Chapter 2 begins with the visit of the Magi who arrive asking where the newborn king of the Jews can be found. Upon hearing this Herod and all of Jerusalem becomes troubled. I was a bit perplexed why Jerusalem would be troubled. Herod being troubled makes sense. He is the cruel tyrannical puppet of the Roman empire who exploits his own people and the very idea of a new Judaic king is a threat to his position. But why is all of Jerusalem troubled? Maybe the priests and scribes and pharisees were troubled over another probable false prophet or any change to the establishment, but the rest of Jerusalem?
And when the Magi find the newborn king, "they rejoiced exceedingly with great joy." They aren't even Jewish, but they know that this child is special and a great reason to rejoice. Why rejoice over the birth of a king who isn't even your own? Because they were wise in the ways of God and knew that even the Heavens were celebrating the birth of this child. They knew that this king would change the world and was blessed by God.
The Magi give Him gold, in honor of his kingship, frankincense, because He is sent by God and thus will offer prayers and be a holy priest to God, and myrrh, an expensive and rare anointing oil of the East foreshadowing his self-sacrifice. Personally I find the gold easily understandable and the frankincense reasonable, but the myrrh always baffles me a bit. How did they know he would suffer? Maybe it was because no one who had ever served God lived an easy and luxurious life. To be wise in the ways of God is to reject the ways of the world and when you do that the world doesn't like it. This child, who has just been born, has been born to suffer and die in the service of God.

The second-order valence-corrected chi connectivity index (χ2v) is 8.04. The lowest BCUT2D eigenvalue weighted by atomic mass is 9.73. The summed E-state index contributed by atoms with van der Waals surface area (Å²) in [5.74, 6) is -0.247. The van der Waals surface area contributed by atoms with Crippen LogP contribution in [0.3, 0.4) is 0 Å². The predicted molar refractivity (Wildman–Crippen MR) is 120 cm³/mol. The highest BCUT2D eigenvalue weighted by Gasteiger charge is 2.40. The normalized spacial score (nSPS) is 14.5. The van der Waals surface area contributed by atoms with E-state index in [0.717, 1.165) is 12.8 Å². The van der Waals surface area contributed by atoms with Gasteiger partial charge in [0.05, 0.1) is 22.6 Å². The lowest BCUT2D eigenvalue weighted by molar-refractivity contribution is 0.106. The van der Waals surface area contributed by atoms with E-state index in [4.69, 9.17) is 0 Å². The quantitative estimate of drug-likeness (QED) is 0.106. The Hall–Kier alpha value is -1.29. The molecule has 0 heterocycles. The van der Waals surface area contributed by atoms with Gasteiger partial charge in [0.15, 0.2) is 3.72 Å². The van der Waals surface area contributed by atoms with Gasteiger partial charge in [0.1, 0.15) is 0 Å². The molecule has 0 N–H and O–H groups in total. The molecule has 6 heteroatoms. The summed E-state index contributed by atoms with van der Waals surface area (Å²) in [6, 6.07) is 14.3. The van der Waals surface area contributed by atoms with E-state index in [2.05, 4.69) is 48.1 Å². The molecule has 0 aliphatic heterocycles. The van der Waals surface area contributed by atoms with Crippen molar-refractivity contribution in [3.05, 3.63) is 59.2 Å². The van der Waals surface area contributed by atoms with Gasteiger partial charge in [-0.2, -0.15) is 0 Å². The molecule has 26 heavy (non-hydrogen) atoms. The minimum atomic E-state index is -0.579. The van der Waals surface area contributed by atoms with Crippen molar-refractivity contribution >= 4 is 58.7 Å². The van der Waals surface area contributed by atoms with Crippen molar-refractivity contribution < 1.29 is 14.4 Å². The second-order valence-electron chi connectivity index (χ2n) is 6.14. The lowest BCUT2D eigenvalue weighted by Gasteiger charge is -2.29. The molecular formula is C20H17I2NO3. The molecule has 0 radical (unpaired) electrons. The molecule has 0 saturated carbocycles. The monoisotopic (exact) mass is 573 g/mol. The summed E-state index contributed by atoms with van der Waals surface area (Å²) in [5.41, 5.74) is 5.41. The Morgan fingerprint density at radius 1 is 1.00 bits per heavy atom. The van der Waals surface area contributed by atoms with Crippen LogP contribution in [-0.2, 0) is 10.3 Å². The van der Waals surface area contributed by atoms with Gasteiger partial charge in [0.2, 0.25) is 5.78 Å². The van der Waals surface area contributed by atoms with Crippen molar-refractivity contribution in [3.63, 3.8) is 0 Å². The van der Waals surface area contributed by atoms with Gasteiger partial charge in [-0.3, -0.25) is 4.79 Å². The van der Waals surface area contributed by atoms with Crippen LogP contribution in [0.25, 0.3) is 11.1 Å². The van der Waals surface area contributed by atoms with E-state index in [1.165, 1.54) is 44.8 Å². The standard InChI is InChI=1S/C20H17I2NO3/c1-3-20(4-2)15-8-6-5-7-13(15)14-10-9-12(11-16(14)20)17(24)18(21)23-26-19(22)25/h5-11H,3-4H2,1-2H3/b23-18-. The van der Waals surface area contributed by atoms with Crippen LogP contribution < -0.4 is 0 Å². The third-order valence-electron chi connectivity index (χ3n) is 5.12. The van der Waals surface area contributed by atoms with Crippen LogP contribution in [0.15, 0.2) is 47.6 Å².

And this becomes evident immediately when Joseph, Mary and Jesus must flee for Egypt because Herod wants to kill the newborn king and in his determination to make sure the newborn king is wiped out, Herod kills every boy in Bethlehem and its surrounding areas who were two years old or younger. The joyous celebration of Christ's birth is short lived and followed by exile and infanticide. It makes it particularly appropriate that the Liturgical celebration of Christmas is followed by a week with three feast days of martyrs: St. Stephen, St. Thomas Beckett and The Holy Innocents. We can't have Christmas without remembering the cross. Jesus birth is joyous but it is not without purpose and we can never forget that purpose.